He puts pressure on others to act only when he considers that is necessary. He spreads his effort and resources over many activities.SUBJECT WAS A MALE (EITHER THE RESPONDENT OR SOMEONE ELSE)
She puts pressure on others to act only when she considers that is necessary. She spreads her effort and resources over many activities.SUBJECT WAS A FEMALE, EITHER THE RESPONDENT OR SOMEONE ELSE
We put pressure on others to act only when we consider that is necessary. We spread our effort and resources over many activities.SUBJECT WAS A GROUP TO WHICH THE RESPONDENT BELONGS
They put pressure on others to act only when they consider that is necessary. They spread their effort and resources over many activities.SUBJECT WAS A GROUP TO WHICH THE RESPONDENT DOES NOT BELONG
Validity is the extent to which the proposed applications of a test correspond with its interpreted results when it is used as intended.
Concurrent validity: test results correspond to pre-existing records for the same test.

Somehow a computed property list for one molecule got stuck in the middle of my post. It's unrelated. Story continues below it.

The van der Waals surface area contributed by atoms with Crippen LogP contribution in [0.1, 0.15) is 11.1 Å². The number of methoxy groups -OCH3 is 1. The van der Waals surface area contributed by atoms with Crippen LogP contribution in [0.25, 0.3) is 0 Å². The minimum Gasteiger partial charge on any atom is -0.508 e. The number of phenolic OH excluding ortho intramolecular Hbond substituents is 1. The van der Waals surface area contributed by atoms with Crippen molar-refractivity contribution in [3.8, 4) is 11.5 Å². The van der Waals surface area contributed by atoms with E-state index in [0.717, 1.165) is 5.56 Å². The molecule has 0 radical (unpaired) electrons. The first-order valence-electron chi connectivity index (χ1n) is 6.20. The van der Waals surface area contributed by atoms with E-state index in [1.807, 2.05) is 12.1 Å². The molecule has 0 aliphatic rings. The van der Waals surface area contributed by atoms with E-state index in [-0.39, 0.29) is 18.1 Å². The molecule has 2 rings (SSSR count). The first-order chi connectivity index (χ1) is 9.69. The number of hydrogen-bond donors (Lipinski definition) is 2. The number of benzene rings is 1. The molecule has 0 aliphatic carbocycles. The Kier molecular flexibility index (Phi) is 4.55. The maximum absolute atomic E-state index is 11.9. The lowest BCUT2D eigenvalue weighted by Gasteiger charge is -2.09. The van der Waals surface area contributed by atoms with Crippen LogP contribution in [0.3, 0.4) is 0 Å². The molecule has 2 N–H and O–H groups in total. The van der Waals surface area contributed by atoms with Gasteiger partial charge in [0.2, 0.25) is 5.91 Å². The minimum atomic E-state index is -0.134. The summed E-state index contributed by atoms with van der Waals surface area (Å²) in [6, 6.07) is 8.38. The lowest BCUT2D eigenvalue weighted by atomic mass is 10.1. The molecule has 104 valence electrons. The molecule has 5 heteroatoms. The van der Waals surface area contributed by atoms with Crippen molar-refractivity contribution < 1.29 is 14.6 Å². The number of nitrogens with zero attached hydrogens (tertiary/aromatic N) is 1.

Personality tests, administered several times, are expected to yield similar results each time, within a given range. The results of behavioural assessments, such as PfP, are expected to disclose change that is attributable to altered conditions that affect the respondent.
PfP reveals the nature and degree of changed behaviour. For example, the Action Styles survey reports strategic and tactical behaviour variances that are traceable to situational influences.
Construct validity: the results of a test accurately reflect what is claimed for it.
In personality-based assessments, theoretical or abstract concepts are represented by concrete proxies (constructs). PfP’s constructs are not based on hypothetical concepts, but on tangible performance criteria. Personality constructs are not relevant to PfP.
Content validity: the test encompass all behaviours that it purports to measure.
PfP assessment questionnaires are compiled from the criterion-referenced behaviours that define each of the twelve survey groups. Twelve criterion-based factors represent all of the behaviours that belong to each of the twelve surveys, and each factor is defined by a set of behavioural criteria statements.